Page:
FIGURE 2: EXPERIMENTATION WITH MATERIALITY, STRUCTURE, AND ENVIRONMENTAL RESPONSE WITH RESPECT TO LOCAL SKILL DEVELOPMENT.

PROJECT CREDITS: ABIN DESIGN STUDIO
PHOTO CREDITS: EDMUND SUMNER

The involvement of local participants in the planning and building process, not just limiting to the integration of cultural identity, but also social integration, has led to a successful model for development of the area. The role of buildings have transcended the need for just 'image-making', evolving into containers for cultural preservation and creating a flexible space for future upliftment. The need for a democratic space, especially in tropical regions, extends beyond open courtyards and public plazas. The autonomy of movement and the subsequent generation of self-preserving activity patterns is consistent with a flexible system of "insides" and "outsides", where the transference is, at times, seamless. It provides for adaptability of use, accessibility of times, as well as connectivity with a wider community ownership.
FIGURE 3: GALLERY HOUSE, A PUBLIC CONFLUENCE CENTER DEVELOPED THROUGH THE INITIATIVE OF A PRIVATE CLIENT.
PROJECT CREDITS: ABIN DESIGN STUDIO
PHOTO CREDITS: EDMUND SUMNER

FIGURE 4: GALLERY HOUSE, A FLEXIBLE SPACE MERGING WITH SOCIAL IDENTITY
PROJECT CREDITS: ABIN DESIGN STU
PHOTO CREDITS:
ABIN CHAUDHURI
The multi-functionality of such forms of development have allowed for wider community uses such as skill training, social bonding, leadership roles, trade and economic development, and as awareness centres. The availability of such spaces have led the way as disaster management centres, generating the physical space required for collecting and distributing financial, medical and material assistance, while creating the social space for higher community involvement. Structures meant as coaching centres, auditoria, dormitories are easily adapted to accommodate emergency activities such as temporary shelter and community kitchen during cyclones, medical and awareness camps during pandemics, and youth mobilization nodes for volunteer training towards community support. The flexibility of open-plan systems have performed well to meet the physical distancing during the COVID-19 lockdowns.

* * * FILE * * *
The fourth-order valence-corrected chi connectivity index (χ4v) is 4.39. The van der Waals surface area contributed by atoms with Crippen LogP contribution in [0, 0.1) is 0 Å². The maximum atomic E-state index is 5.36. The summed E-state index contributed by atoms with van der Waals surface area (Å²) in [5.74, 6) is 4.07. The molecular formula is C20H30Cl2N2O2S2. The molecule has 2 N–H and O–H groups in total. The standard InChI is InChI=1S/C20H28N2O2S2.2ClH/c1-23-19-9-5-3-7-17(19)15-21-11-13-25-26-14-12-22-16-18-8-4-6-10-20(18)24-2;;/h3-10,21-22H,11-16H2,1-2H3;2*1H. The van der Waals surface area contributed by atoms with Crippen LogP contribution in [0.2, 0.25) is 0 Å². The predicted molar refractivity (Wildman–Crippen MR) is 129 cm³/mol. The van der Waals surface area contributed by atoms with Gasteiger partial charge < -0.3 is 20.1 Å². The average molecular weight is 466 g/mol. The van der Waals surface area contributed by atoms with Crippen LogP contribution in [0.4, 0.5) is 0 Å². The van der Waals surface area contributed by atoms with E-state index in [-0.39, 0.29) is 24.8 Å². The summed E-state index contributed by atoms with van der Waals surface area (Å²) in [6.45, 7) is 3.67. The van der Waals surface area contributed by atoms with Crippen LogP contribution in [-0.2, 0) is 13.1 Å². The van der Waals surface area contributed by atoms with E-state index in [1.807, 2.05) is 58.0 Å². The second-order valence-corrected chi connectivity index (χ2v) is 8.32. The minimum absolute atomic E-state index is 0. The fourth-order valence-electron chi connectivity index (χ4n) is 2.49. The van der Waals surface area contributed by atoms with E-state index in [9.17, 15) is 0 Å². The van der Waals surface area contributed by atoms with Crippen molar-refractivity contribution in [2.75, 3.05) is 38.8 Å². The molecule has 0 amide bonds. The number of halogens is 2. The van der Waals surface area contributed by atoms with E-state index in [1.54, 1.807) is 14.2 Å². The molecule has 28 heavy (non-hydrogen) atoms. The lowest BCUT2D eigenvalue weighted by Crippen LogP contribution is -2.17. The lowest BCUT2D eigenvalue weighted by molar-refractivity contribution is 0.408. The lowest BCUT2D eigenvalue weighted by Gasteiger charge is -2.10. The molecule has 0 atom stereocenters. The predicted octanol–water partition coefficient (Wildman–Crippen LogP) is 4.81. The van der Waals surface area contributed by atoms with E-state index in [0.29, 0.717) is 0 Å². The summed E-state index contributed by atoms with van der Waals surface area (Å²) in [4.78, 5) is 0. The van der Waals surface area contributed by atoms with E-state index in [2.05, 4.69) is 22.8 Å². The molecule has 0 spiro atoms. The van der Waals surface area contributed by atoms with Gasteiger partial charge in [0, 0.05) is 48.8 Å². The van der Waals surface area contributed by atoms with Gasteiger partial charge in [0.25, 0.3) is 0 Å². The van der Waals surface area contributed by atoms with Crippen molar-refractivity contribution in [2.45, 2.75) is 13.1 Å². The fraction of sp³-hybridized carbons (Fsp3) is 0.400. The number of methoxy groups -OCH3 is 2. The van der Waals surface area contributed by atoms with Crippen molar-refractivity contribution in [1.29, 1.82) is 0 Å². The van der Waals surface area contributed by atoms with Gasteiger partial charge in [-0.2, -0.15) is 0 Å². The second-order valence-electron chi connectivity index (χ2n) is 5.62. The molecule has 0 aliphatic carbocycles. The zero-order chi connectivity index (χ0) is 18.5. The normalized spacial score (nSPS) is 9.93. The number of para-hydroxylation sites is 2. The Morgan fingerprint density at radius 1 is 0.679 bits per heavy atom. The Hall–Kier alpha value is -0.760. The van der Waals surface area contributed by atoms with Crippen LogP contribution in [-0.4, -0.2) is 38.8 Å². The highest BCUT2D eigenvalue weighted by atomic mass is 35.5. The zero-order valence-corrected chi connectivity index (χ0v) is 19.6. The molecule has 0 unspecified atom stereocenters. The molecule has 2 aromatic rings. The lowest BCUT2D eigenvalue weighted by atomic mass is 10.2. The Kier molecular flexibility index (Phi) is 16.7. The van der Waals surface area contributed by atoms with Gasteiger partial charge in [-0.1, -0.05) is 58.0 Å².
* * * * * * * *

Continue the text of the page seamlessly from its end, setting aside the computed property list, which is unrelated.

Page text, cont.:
PRIVATE OR PUBLIC: CHANGING REAL ESTATE TRENDS
One of the offshoots of expanding megacities is the need for "getaways" – energizing the tourism and travel industry. The tourism value chain is estimated to contribute to more than 9% of India's GDP, translating into $270 billion, even excluding rising associated demand for fuel, food, manufacturing (auto and aviation) and building services. The tourism industry has been creating employment for more than 90 million people in the country, (Nayar 2020, par.4). This boom in the real estate and eco-tourism development are an effect felt directly on rurban settlements (especially ones with cultural/ architectural value) at an approximate 250km radius (distance of major travel over a weekend) near megacities. The trend is estimated to grow exponentially once the pandemic lockdowns are lifted, considering the psyche of breaking away from repressed long-term indoor environment, and investing in areas of "healthier" means of living.